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Seal on Ice: One Cool Benefit

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By Amy Orndorff
Washington Post Staff Writer
Friday, December 14, 2007

The advertisement heralds: "The Music of Seal on Ice!" Seal performing with Kristi Yamaguchi, Brian Boitano, Todd Eldredge and Michael Weiss at Verizon Center!

First, to answer the obvious questions: No, soulful singer Seal won't be skating. No, Seal will not be wearing "a leotard like Brian Boitano." Does Seal skate at all? "Very badly," he says.

And no, wife and German supermodel Heidi Klum will not be performing with him as she did on the "Victoria's Secret Fashion Show."

But back to the concert and why it's worth your time.

Five dollars of every ticket purchased for the Tuesday show will go toward Autism Speaks, which funds autism research. Seal, who had an autistic friend as a teen and feels close to the cause, says the performance is about raising awareness and putting on a good show.

"I think whenever you get the opportunity to do something you love in a really interesting way and for a cause that is quite obviously a worthy one, I think you really have to snap at that opportunity," Seal says, on the phone from a hotel in London.

The model for the unconventional concert comes from an eight-show series he performed last year in Switzerland. He says he thought the idea of combining his music with ice skaters was strange at first, but, to his surprise, the music translates well from the dance floor to the ice rink.

"When you look out and you are playing with people who are actually skating, and skating at that high level, you kind of become one complete band," Seal says.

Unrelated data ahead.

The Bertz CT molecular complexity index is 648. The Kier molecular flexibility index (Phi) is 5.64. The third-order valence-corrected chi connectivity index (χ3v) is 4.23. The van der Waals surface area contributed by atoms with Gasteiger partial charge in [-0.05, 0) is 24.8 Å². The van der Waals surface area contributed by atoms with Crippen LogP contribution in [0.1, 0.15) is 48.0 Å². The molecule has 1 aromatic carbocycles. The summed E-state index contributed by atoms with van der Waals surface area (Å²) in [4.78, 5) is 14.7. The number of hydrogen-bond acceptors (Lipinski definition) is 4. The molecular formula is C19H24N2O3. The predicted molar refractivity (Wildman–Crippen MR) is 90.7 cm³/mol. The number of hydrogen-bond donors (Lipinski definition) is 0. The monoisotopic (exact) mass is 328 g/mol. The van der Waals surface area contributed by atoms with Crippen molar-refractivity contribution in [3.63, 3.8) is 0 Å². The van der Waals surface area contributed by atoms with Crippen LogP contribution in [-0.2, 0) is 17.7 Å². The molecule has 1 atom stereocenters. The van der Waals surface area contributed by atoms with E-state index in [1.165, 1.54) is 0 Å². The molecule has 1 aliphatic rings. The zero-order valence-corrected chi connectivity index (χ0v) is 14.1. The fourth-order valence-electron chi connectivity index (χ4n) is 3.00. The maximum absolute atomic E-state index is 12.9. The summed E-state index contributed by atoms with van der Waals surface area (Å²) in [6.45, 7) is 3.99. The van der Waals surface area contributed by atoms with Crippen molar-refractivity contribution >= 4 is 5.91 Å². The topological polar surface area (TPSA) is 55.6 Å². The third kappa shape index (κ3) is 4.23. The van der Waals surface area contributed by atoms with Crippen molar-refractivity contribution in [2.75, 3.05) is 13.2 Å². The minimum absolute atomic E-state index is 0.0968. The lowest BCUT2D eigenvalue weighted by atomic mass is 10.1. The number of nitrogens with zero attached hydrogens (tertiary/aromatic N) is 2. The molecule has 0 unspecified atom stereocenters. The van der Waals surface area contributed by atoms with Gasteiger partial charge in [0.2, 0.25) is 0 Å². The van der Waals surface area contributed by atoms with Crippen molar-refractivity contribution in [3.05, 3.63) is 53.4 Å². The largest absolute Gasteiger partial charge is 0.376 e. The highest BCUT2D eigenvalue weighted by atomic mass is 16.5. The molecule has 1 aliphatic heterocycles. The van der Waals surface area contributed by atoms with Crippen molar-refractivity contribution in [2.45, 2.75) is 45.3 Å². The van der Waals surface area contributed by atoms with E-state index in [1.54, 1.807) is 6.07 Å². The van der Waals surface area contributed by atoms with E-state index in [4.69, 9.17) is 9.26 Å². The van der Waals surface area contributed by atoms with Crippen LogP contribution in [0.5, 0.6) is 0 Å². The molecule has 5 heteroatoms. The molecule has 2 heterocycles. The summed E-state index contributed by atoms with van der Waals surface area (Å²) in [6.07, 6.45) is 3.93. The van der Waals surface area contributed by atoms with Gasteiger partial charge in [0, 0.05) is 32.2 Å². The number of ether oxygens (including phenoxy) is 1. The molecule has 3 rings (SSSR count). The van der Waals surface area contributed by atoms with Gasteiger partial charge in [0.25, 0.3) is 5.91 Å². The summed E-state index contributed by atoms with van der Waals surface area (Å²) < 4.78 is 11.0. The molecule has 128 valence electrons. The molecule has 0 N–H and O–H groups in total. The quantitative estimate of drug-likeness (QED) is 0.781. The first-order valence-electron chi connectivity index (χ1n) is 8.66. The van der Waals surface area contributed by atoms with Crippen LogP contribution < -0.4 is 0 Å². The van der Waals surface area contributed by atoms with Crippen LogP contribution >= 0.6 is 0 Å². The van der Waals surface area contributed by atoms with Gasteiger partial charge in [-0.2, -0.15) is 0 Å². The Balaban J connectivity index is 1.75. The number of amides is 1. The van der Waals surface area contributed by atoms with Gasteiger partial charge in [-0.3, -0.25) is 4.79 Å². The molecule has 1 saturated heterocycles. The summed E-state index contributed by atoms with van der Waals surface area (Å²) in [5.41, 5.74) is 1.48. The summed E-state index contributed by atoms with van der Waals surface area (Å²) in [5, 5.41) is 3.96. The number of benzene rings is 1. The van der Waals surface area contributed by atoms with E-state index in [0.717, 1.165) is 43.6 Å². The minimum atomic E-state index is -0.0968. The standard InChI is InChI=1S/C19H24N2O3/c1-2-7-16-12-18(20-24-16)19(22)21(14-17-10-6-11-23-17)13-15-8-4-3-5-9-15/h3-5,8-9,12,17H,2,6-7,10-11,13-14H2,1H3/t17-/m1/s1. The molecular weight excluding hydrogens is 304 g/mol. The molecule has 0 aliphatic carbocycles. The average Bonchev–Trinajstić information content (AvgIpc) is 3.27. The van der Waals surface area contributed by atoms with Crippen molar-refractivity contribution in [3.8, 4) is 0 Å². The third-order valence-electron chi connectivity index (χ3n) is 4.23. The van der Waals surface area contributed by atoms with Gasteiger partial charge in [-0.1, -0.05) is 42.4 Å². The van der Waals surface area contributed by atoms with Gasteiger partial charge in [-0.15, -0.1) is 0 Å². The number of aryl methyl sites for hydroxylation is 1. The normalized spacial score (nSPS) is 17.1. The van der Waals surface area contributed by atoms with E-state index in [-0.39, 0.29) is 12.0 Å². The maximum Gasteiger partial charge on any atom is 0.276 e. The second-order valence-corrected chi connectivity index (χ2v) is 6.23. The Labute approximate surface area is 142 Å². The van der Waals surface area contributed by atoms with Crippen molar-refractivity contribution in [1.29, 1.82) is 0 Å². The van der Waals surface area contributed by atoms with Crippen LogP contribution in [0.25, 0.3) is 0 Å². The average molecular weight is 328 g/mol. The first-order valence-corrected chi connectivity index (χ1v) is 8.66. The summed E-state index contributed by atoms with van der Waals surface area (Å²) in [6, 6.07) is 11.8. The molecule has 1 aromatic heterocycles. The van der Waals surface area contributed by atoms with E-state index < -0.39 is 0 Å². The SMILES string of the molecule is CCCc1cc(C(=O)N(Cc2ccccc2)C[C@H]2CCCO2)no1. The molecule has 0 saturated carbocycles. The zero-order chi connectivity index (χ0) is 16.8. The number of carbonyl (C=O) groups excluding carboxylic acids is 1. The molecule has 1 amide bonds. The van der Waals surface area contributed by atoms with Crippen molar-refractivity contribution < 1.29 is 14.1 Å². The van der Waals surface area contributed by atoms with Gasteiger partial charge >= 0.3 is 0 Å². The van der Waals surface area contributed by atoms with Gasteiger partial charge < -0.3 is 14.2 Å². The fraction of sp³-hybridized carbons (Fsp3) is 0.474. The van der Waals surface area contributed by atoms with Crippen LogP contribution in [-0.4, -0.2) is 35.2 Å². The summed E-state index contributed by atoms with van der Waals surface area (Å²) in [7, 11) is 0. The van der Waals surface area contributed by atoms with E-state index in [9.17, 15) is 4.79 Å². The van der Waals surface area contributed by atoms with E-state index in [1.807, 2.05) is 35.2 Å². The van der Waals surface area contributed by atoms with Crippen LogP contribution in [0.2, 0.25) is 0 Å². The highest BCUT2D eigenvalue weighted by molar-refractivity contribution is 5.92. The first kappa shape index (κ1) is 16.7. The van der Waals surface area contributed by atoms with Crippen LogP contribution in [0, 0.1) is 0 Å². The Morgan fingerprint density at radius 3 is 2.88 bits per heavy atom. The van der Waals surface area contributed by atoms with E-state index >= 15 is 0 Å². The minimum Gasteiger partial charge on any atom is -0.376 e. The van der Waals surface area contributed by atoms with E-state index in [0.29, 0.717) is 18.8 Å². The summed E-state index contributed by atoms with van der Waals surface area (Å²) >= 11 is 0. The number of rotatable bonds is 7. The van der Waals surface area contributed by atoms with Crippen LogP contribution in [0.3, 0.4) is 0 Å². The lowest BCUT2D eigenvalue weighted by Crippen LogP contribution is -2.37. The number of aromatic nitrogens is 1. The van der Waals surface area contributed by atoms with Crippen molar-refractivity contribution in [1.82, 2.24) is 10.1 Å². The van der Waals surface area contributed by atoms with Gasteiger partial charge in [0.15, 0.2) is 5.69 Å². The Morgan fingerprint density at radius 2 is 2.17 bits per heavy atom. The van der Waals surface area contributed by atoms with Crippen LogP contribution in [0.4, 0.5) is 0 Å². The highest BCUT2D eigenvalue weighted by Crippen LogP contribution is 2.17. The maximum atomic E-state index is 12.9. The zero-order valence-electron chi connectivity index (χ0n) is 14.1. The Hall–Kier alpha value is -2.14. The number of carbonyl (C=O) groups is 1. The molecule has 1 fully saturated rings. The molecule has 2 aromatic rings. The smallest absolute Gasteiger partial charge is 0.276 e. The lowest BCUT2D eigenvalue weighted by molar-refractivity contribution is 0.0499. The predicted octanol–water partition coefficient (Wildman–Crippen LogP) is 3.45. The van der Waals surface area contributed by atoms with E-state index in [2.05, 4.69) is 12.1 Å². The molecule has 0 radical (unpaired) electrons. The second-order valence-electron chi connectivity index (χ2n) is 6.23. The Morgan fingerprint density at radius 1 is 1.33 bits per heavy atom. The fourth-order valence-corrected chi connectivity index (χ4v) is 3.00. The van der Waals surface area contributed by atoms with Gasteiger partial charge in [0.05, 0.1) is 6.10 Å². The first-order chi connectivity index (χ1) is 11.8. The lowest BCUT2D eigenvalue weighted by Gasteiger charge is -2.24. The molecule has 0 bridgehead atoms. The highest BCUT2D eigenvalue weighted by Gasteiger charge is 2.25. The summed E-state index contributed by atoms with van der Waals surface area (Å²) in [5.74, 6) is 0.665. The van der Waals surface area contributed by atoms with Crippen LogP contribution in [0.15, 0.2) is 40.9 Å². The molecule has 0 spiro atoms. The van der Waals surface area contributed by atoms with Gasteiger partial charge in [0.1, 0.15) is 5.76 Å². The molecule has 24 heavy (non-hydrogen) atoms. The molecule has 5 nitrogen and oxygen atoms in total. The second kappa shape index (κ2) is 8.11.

This is not the first or the last time that Seal, 44, will be charitable. Coming out next year will be a book of photographs that he took with Klum while traveling in India recently. A portion of the proceeds from the book will benefit a school there.

"It's no different from anybody else," he says of volunteering. "I get asked to do things all the time, and if it is humanly possible for me to do them, then I think it is really important to try and give back."

Like so many of us who feel the urge to share talents this holiday season, Seal says he feels obligated to help others since he considers himself to be in an "extremely fortunate position."

But even "extremely fortunate" is an understatement. His wife is a supermodel ("I just got lucky," he says), and their three children "perform these little miracles all throughout the day." The Grammy-winning artist recently released a new CD, "System," which features a duet with Klum that he wrote on their wedding day. Whatever the future brings for him, Seal makes one thing clear: Whether you are an Olympic-level skater, an award-winning singer or simply someone able to spare $40 on a ticket, you can do something enjoyable to help someone else.


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© 2007 The Washington Post Company

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